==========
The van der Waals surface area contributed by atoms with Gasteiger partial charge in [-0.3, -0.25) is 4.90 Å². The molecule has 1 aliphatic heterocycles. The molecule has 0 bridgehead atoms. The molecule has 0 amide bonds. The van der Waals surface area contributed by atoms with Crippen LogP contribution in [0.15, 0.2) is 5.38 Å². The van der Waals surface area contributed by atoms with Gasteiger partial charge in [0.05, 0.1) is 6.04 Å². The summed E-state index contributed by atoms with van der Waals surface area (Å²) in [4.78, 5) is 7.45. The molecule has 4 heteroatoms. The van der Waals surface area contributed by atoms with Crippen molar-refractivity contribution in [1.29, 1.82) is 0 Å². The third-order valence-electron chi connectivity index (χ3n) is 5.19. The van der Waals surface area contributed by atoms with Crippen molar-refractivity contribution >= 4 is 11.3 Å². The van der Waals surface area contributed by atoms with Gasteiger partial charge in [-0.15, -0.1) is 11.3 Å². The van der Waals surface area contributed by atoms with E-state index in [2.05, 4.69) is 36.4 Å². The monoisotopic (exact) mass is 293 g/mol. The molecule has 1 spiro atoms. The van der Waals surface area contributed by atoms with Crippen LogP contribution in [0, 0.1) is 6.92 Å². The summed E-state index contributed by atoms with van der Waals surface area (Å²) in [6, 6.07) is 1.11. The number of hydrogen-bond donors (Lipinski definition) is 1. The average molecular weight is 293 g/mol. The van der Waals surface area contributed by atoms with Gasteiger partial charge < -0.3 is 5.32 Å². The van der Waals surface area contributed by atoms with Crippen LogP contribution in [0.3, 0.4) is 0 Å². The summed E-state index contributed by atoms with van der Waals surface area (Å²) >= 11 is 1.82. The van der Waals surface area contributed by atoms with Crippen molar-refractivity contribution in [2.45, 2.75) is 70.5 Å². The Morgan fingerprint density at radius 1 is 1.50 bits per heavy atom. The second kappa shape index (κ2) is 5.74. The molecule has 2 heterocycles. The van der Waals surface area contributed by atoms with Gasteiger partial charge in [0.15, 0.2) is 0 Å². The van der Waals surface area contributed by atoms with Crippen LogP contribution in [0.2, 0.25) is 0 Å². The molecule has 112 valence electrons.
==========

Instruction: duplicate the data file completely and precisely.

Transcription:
The van der Waals surface area contributed by atoms with Gasteiger partial charge in [-0.3, -0.25) is 4.90 Å². The molecule has 1 aliphatic heterocycles. The molecule has 0 bridgehead atoms. The molecule has 0 amide bonds. The van der Waals surface area contributed by atoms with Crippen LogP contribution in [0.15, 0.2) is 5.38 Å². The van der Waals surface area contributed by atoms with Gasteiger partial charge in [0.05, 0.1) is 6.04 Å². The summed E-state index contributed by atoms with van der Waals surface area (Å²) in [4.78, 5) is 7.45. The molecule has 4 heteroatoms. The van der Waals surface area contributed by atoms with Crippen molar-refractivity contribution in [1.29, 1.82) is 0 Å². The third-order valence-electron chi connectivity index (χ3n) is 5.19. The van der Waals surface area contributed by atoms with Crippen molar-refractivity contribution >= 4 is 11.3 Å². The van der Waals surface area contributed by atoms with Gasteiger partial charge in [-0.15, -0.1) is 11.3 Å². The van der Waals surface area contributed by atoms with E-state index in [2.05, 4.69) is 36.4 Å². The monoisotopic (exact) mass is 293 g/mol. The molecule has 1 spiro atoms. The van der Waals surface area contributed by atoms with Crippen LogP contribution in [0, 0.1) is 6.92 Å². The summed E-state index contributed by atoms with van der Waals surface area (Å²) in [6, 6.07) is 1.11. The number of hydrogen-bond donors (Lipinski definition) is 1. The average molecular weight is 293 g/mol. The van der Waals surface area contributed by atoms with Gasteiger partial charge < -0.3 is 5.32 Å². The van der Waals surface area contributed by atoms with Crippen LogP contribution in [0.3, 0.4) is 0 Å². The summed E-state index contributed by atoms with van der Waals surface area (Å²) >= 11 is 1.82. The van der Waals surface area contributed by atoms with Crippen molar-refractivity contribution in [2.45, 2.75) is 70.5 Å². The Morgan fingerprint density at radius 1 is 1.50 bits per heavy atom. The second kappa shape index (κ2) is 5.74. The molecule has 2 heterocycles. The van der Waals surface area contributed by atoms with Gasteiger partial charge in [0.15, 0.2) is 0 Å². The van der Waals surface area contributed by atoms with Crippen LogP contribution in [0.2, 0.25) is 0 Å². The molecule has 112 valence electrons.